The next is the Vanguard Long-Term Bond ETF (BLV), which invests in long term bonds. Currently, about 70% of the fund holds bonds maturing in 20 to 30 years. 23% of the fund is in bonds maturing in 10 -20 years. This long exposure can be a good thing because the fund likely holds bonds with higher return rates than what is being offered in today’s current market situation. That means the bonds this fund holds will not likely lose a ton of value if interest rates go higher. And depending on how high they go, the fund may not lose any value if the bonds it owns are paying a higher interest rate than what the market is offering on new bonds.
Finally, we have the SPDR Bloomberg Barclays 1-3 Month T-Bill ETF (BIL). This ETF only owns U.S. Treasury bonds that mature in 1 to 3 months. This can be a good thing when you believe interest rates will rise because you will not be holding a bond ETF that will be losing value as the bond prices decline. This bond fund likely holds the bonds it owns until maturity or very close to it, therefore not losing a ton of value on the bond price itself. Yes, this fund will not offer a lot of upside potential due to its very short bond holding period and likely corresponding very low-interest rates. However, it will offer very, very low risk.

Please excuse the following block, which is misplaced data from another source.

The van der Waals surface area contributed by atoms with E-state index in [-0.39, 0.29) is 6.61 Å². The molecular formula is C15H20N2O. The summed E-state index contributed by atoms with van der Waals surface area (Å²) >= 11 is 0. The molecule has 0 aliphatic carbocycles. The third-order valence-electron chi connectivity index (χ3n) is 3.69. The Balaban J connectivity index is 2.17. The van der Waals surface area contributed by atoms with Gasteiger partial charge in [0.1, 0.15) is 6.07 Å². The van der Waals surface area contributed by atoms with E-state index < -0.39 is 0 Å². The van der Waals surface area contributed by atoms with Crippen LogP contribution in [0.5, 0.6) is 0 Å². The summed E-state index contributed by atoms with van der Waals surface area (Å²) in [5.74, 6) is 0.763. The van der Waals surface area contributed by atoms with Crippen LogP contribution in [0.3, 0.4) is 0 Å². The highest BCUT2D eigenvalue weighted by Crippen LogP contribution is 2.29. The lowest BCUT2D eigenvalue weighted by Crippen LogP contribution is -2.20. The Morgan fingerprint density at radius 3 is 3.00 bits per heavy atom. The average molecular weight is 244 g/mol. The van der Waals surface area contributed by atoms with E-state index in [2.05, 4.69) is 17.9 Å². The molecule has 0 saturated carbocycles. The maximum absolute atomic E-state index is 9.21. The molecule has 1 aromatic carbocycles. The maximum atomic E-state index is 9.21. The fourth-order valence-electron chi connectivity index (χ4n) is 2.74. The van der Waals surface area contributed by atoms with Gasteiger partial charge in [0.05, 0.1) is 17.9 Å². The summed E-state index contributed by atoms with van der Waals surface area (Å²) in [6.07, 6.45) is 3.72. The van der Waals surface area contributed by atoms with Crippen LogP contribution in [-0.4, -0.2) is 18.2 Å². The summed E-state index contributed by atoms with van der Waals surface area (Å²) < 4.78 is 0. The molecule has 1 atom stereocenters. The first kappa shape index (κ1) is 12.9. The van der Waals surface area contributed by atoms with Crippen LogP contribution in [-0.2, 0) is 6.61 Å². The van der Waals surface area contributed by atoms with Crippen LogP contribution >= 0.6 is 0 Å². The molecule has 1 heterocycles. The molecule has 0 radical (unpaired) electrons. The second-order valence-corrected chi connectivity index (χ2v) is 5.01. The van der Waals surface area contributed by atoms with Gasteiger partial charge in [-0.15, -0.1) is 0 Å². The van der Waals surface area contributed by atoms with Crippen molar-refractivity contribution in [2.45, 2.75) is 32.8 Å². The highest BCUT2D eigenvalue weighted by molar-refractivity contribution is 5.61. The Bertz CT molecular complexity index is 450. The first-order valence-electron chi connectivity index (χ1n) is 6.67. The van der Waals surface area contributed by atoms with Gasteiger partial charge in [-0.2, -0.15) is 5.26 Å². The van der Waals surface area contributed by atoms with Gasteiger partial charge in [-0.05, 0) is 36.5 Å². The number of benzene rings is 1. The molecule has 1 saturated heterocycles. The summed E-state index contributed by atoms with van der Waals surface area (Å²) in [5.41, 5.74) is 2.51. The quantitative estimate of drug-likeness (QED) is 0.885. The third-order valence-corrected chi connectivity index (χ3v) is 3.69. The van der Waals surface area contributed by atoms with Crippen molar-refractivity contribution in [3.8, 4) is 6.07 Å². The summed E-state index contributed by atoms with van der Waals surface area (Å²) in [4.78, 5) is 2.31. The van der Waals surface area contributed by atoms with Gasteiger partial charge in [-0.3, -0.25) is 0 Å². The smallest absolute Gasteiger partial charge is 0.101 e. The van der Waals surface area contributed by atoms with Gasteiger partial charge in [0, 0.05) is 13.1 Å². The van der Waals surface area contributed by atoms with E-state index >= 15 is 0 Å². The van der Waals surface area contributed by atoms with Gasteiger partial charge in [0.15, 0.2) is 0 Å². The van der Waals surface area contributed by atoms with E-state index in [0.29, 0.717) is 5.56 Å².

Bond investing is similar to stock investing in that there are a lot of moving parts. When someone gives you advice, regardless of who it is from, do your research to fully understand the amount of risk you are taking before making a decision. Bonds in one form can be very low risk, but they can be too much for the average bond investor to stomach in another form.
Disclosure: This contributor did not hold a position in any investment mentioned above at the time this blog post was published. This article is the opinion of the contributor themselves. The above is a matter of opinion provided for general information purposes only and is not intended as investment advice. This contributor is not receiving compensation (other than from INO.com) for their opinion.